Capital Income Taxation and Progressivity in a Global Economy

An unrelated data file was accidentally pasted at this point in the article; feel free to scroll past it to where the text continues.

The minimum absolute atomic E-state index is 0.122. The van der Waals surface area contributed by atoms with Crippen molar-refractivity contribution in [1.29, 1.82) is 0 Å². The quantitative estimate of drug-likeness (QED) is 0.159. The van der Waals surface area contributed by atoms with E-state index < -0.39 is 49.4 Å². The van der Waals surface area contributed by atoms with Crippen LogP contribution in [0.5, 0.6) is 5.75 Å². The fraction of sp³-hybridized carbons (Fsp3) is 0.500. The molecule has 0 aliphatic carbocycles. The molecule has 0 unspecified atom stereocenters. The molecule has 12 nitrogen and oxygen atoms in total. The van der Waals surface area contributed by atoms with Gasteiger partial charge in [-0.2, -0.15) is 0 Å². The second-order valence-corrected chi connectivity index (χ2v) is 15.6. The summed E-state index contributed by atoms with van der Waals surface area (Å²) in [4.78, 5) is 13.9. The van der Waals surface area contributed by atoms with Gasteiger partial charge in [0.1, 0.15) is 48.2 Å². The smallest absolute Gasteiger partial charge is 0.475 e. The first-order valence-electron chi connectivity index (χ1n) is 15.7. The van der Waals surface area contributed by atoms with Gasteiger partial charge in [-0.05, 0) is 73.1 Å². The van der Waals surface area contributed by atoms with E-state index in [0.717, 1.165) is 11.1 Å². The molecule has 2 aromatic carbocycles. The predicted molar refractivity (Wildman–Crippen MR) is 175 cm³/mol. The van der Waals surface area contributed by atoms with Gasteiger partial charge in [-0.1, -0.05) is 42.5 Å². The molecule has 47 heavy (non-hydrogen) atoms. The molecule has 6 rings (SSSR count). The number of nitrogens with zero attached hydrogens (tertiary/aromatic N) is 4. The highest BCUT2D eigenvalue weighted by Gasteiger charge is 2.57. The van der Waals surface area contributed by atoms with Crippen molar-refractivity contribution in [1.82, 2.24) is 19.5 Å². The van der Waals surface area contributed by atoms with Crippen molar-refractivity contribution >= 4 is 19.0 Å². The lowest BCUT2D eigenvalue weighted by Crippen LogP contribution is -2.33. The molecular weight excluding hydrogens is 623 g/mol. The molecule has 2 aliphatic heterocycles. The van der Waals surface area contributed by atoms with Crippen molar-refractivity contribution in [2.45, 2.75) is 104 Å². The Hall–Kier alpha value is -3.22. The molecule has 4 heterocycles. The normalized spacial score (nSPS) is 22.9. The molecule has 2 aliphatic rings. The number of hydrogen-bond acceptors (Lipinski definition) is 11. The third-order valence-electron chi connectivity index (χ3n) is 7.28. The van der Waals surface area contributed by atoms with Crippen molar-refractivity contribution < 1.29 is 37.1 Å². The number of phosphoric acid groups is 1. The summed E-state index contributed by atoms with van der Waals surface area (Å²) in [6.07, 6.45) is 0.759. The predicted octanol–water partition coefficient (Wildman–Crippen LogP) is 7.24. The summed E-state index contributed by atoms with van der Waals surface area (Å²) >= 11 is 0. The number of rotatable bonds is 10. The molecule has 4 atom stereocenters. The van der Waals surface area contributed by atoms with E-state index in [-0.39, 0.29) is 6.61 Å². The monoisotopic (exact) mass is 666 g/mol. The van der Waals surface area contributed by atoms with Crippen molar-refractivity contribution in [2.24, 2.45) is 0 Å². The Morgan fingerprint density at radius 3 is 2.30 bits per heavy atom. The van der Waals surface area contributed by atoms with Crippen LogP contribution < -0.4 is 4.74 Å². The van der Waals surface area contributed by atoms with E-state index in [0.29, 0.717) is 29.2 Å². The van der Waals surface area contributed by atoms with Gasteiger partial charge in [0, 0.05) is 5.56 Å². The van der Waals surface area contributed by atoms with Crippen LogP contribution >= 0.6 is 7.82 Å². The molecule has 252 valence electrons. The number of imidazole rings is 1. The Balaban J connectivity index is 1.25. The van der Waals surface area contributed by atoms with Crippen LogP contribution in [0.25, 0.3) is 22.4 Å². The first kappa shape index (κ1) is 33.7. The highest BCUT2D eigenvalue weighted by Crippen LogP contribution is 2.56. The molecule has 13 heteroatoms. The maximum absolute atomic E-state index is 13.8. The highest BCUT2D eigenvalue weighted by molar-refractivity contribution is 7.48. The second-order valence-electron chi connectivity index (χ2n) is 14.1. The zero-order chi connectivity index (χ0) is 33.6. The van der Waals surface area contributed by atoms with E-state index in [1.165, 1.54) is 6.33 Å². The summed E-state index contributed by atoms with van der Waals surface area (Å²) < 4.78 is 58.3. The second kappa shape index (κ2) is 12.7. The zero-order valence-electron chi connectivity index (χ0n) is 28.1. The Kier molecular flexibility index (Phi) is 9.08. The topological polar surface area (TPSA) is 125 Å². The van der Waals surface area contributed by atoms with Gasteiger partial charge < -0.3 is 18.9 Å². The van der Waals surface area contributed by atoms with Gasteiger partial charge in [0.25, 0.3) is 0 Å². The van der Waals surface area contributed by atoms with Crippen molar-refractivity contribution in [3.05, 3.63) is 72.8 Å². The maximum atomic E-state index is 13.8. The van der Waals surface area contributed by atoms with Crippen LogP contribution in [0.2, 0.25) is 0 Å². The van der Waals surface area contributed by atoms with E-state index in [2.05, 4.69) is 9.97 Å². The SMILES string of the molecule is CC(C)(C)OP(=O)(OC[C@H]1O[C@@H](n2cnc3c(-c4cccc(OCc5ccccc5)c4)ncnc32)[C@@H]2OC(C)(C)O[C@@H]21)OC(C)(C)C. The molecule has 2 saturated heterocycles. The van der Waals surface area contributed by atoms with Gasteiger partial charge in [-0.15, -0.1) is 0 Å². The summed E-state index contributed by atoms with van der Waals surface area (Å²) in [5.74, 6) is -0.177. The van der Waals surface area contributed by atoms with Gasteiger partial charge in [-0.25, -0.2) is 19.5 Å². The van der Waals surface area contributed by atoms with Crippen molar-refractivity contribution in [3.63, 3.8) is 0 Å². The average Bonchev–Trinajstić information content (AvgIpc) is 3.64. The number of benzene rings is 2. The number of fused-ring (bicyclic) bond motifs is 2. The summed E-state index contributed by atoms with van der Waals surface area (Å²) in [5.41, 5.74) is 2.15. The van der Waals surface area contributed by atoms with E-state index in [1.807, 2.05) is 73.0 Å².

The increase in international capital mobility over the past two decades has put pressure on the tax treatment of corporate equity income. Corporate-level taxes distort investment flows across locations and create opportunities for tax avoidance by shifting income across jurisdictions. Outward flows of capital shift part of the burden of the corporate-level tax on equity income from capital to labor, thereby making its incidence less progressive. Individual-level taxes on corporate equity income lower the after-tax return to savings but have less distorting effects on investment location and are more likely to fall on owners of capital than workers. This logic suggests there may be both efficiency gains and increases in progressivity from shifting taxes on corporate equity income from the corporate to the shareholder level. We estimate the distributional effects of a tax reform that raises shareholder-level taxes on corporate equity income and uses the revenue to cut the corporate tax rate. We find that taxing capital gains and dividends as ordinary income (subject to a maximum 28% rate on long-term capital gains) would finance a cut in the corporate tax rate from 35% to about 26%, assuming no behavioral response. While the distributional effect depends on what one assumes about the incidence of the corporate income tax, our results suggest that even if the corporate income tax were paid entirely by capital income, the reform would make the tax system more progressive.
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